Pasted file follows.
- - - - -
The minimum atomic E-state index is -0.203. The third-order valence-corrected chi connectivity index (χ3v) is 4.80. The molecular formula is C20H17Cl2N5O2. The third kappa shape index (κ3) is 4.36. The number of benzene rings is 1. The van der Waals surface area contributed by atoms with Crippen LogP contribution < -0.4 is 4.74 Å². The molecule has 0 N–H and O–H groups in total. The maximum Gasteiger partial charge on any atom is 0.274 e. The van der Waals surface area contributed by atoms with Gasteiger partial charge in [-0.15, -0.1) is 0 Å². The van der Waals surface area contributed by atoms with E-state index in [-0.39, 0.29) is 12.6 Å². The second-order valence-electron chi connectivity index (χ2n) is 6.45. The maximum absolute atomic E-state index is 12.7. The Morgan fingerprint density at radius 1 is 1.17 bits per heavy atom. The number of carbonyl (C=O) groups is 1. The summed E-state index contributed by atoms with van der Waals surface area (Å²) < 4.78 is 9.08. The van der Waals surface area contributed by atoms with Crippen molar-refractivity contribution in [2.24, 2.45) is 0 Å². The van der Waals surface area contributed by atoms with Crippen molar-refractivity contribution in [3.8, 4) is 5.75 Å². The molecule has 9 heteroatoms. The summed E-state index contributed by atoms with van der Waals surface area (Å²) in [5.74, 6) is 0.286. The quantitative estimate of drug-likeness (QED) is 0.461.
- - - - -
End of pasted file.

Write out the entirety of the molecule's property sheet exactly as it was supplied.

The minimum atomic E-state index is -0.203. The third-order valence-corrected chi connectivity index (χ3v) is 4.80. The molecular formula is C20H17Cl2N5O2. The third kappa shape index (κ3) is 4.36. The number of benzene rings is 1. The van der Waals surface area contributed by atoms with Crippen LogP contribution < -0.4 is 4.74 Å². The molecule has 0 N–H and O–H groups in total. The maximum Gasteiger partial charge on any atom is 0.274 e. The van der Waals surface area contributed by atoms with Gasteiger partial charge in [-0.15, -0.1) is 0 Å². The van der Waals surface area contributed by atoms with E-state index in [-0.39, 0.29) is 12.6 Å². The second-order valence-electron chi connectivity index (χ2n) is 6.45. The maximum absolute atomic E-state index is 12.7. The Morgan fingerprint density at radius 1 is 1.17 bits per heavy atom. The number of carbonyl (C=O) groups is 1. The summed E-state index contributed by atoms with van der Waals surface area (Å²) < 4.78 is 9.08. The van der Waals surface area contributed by atoms with Crippen molar-refractivity contribution in [2.24, 2.45) is 0 Å². The van der Waals surface area contributed by atoms with Crippen molar-refractivity contribution in [3.8, 4) is 5.75 Å². The molecule has 9 heteroatoms. The summed E-state index contributed by atoms with van der Waals surface area (Å²) in [5.74, 6) is 0.286. The quantitative estimate of drug-likeness (QED) is 0.461.